Identifying and Constructively Engaging Learner Resistances in the Online Classroom

Identifying and Constructively Engaging Learner Resistances in the Online Classroom

DOI: 10.4018/978-1-7998-1573-0.ch004

Abstract

Learner resistances—based on learning frustrations, differing world views, personality differences, political aims, and other challenges—occur in online learning contexts as they do in face-to-face learning ones, but they may be missed by the teachers and even peers given the lack of non-verbal communications and informal contexts when indicators of such resistances may occur. This work addresses what learner resistances are and what causes them based on a review of the literature. Then, this work suggests some ways to identify learner resistances in online learning contexts and constructively engaging such resistances (to affirm learners, address identified issues, and promote learning, while maintaining factuality).
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Introduction

Some common teaching and learning dynamics are generally thought to exist in an online and face-to-face (F2F) learning contexts. One common phenomenon is learner resistance, based on learning frustrations, differing world views with their teachers, personality differences, political aims, and other challenges.

  • A student has attended class a few times but has not ever turned in any homework. She does not return phone calls or emails. Meanwhile, the date for dropping the course without penalty is fast approaching.

  • A group of students in the middle of the room talks through lectures. They hand notes to each other. They are clearly aware that they are being watched by the other students, but that seems to be part of the attraction of their behaviors.

  • A student goes online to a teacher rating site and posts a scathing review of a professor for one of his courses.

  • An instructor has given incomplete grades to a team of students in her course. They had plagiarized the contents for their website. The team lays the blame on one student who was in charge of writing the contents. However, the course was designed with group grades. The team requests a meeting with the instructor’s supervisor. They want to force her to reinstate their initial grades before she realized the plagiarism has occurred. She insists that they do the work ethically, and she will then re-grade their work and formalize their records.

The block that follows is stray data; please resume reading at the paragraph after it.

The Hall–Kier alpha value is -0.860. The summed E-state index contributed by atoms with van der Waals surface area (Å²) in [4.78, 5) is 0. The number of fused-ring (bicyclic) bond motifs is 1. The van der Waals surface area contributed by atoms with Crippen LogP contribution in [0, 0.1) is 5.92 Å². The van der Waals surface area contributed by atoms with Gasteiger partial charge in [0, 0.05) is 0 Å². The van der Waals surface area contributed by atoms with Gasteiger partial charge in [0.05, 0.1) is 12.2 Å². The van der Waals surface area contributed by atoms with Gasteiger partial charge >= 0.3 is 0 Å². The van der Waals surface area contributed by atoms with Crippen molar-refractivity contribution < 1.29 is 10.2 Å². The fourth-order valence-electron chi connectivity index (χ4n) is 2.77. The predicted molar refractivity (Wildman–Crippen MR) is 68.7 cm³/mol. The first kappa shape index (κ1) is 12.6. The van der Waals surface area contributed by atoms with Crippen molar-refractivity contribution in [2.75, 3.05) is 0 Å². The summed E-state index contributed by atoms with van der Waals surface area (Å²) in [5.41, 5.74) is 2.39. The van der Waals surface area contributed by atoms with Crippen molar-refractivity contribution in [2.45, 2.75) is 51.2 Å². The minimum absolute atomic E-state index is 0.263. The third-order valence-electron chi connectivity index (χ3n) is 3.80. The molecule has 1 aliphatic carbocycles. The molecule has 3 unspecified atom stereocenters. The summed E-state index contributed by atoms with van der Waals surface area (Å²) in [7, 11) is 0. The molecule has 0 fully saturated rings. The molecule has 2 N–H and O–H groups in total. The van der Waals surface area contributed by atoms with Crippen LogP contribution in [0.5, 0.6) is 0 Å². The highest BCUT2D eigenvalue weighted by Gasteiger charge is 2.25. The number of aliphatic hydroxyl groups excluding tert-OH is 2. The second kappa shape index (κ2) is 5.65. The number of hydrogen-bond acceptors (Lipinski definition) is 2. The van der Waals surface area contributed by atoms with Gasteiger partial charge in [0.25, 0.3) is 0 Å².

• A group of students from across the college has marched on the student newspaper staff. The group is concerned because the student newspaper ran ads that the group disagrees with. The staff explain that they have enabled advertisers on both sides of the issue to advertise. After the protesters have made their displeasure known, they finally leave the offices. The student newspaper staff discuss the issues. The tensions remain.

Learner resistance can involve avoiding assigned work, ranking up absenteeism, disavowing responsibility, disrespecting peers and the instructor, purposefully sabotaging work, and other endeavors. One operationalized definition of “learner resistance” is defined as “any overt or covert behavior on the part of the learner hindering or shutting down open dialogue” in the educational setting (Monaghan, 2003, p. 8). “Overt behavior is further defined as behavior manifested on the part of the learner that is observable and exhibits purposeful intent, without attempting to conceal the behavior. Covert behavior is defined as behavior that is disguised in an attempt to hide the intention of the learner…In all of these forms, learner resistance may manifest itself as an expression of voice, verbal or written, silence, action, or inaction” (Monaghan, 2003, p. 8).

If left unaddressed, learner resistances can turn toxic for the learner, for the co-learners, and for the instructor, and it can spoil the shared learning opportunities. It can result in negative word of mouth among the student population. Complainants may formalize their grievances through the institution of higher education’s processes and procedures and leave permanent black marks on instructors’ and staffs’ work records. Worst, negative impacts from unaddressed learner resistances may mean that the learners themselves turn off of particular learning tracks. Addressing learner resistance is critical to learning because “if learners are resisting they may be disengaging from critical reflection” (Monaghan, 2003, p. 3). The resistance may be distractive and prevent learners “from correctly organizing their learning activity” and contributing to a lack of successful learning (Negrii, 2013, p. 116).

Key Terms in this Chapter

Agency: A human ability to act independently and by self-will.

Online Learning: Uses of various online means for acquisition of knowledge, skills, and abilities / attitudes (KSAs).

Hegemony: The characteristic of dominance, power.

Learning Resistance: Non-compliance, disobedience.

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